On 28 June 1914 the assassination of Archduke Franz Ferdinand of Austria at Sarajevo in Bosnia-Herzegovina by Gavrilo Princip (a Yugoslav unionist member of Young Bosnia) and an Austrian citizen, led to Austria-Hungary declaring war on Kingdom of Serbia. In defense of its ally Serbia, Russia started to mobilize its troops , which resulted in Austria-Hungary's ally Germany declaring war on Russia. The retaliation by Austria-Hungary against Serbia activated a series of military alliances that set off a chain reaction of war declarations across the continent, leading to the outbreak of World War I within a month.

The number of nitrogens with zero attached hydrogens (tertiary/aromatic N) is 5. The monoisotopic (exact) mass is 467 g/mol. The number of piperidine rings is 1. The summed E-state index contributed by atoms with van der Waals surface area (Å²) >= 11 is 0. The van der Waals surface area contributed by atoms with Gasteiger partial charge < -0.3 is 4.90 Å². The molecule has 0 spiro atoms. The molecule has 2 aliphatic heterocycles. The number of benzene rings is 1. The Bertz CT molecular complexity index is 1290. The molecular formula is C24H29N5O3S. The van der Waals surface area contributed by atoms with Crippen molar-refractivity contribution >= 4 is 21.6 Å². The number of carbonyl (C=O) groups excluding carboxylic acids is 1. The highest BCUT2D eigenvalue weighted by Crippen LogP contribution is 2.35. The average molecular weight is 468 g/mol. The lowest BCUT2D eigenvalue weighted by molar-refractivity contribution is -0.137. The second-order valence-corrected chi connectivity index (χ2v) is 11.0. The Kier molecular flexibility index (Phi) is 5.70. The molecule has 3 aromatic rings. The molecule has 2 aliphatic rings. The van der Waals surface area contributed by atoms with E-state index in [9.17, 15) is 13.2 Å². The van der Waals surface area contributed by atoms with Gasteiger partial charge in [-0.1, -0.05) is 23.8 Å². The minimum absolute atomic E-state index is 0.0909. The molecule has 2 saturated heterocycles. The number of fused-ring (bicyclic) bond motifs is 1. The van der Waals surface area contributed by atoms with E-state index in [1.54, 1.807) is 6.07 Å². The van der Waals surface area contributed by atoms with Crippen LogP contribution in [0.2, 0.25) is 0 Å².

The Serbian Army won several major victories against Austria-Hungary at the beginning of World War I, such as the "Battle of Cer" and "Battle of Kolubara" - marking the first Allied victories against the Central Powers in WWI. [cite web |url= |title=Daily Survey |accessdate= |date=23 August 2004 |publisher=The Ministry of Foreign Affairs of the Republic of Serbia ] Despite initial success it was eventually overpowered by the joint forces of the German Empire, Austria-Hungary and Bulgaria in 1915. Most of its army and some people went into exile to Greece and Corfu where they recovered, regrouped and returned to Macedonian front (World War I) to lead a final breakthrough through enemy lines on 15 September 1918, freeing Serbia again and defeating Austro-Hungarian Empire and Bulgaria. [cite web |url= |title=Arhiv Srbije - osnovan 1900. godine |accessdate= |language=Serbian] Serbia (with its major campaign) was a major Balkan Entente Power [ [ First World - Primary Documents - Vasil Radoslavov on Bulgaria's Entry into the War, 11 October 1915 ] ] which contributed significantly to the Allied victory in the Balkans in November 1918, especially by enforcing Bulgarias capitulation with the aid of France. [ [ ТоПа нодољо : Đ?Đ°Ń˜Đ˛ĐľŃ›Đ° Ń Ń€ĐżŃ ĐşĐ° пОйода : ФрОнт ĐşĐžŃ˜Đ¸ Са Ń Đ°Đ˛ĐľĐˇĐ˝Đ¸ĐşĐľ Đ˝Đ¸Ń˜Đľ йиО йитан : Đ&#x;ĐžĐ›Đ˜Đ˘Đ˜ĐšĐ?] ] The country was militarilly classified as a "minor Entente power". [ [ The Minor Powers During World War One - Serbia] ] Serbia was also among the main contributors to the capitulation of Austria-Hungary in Central Europe.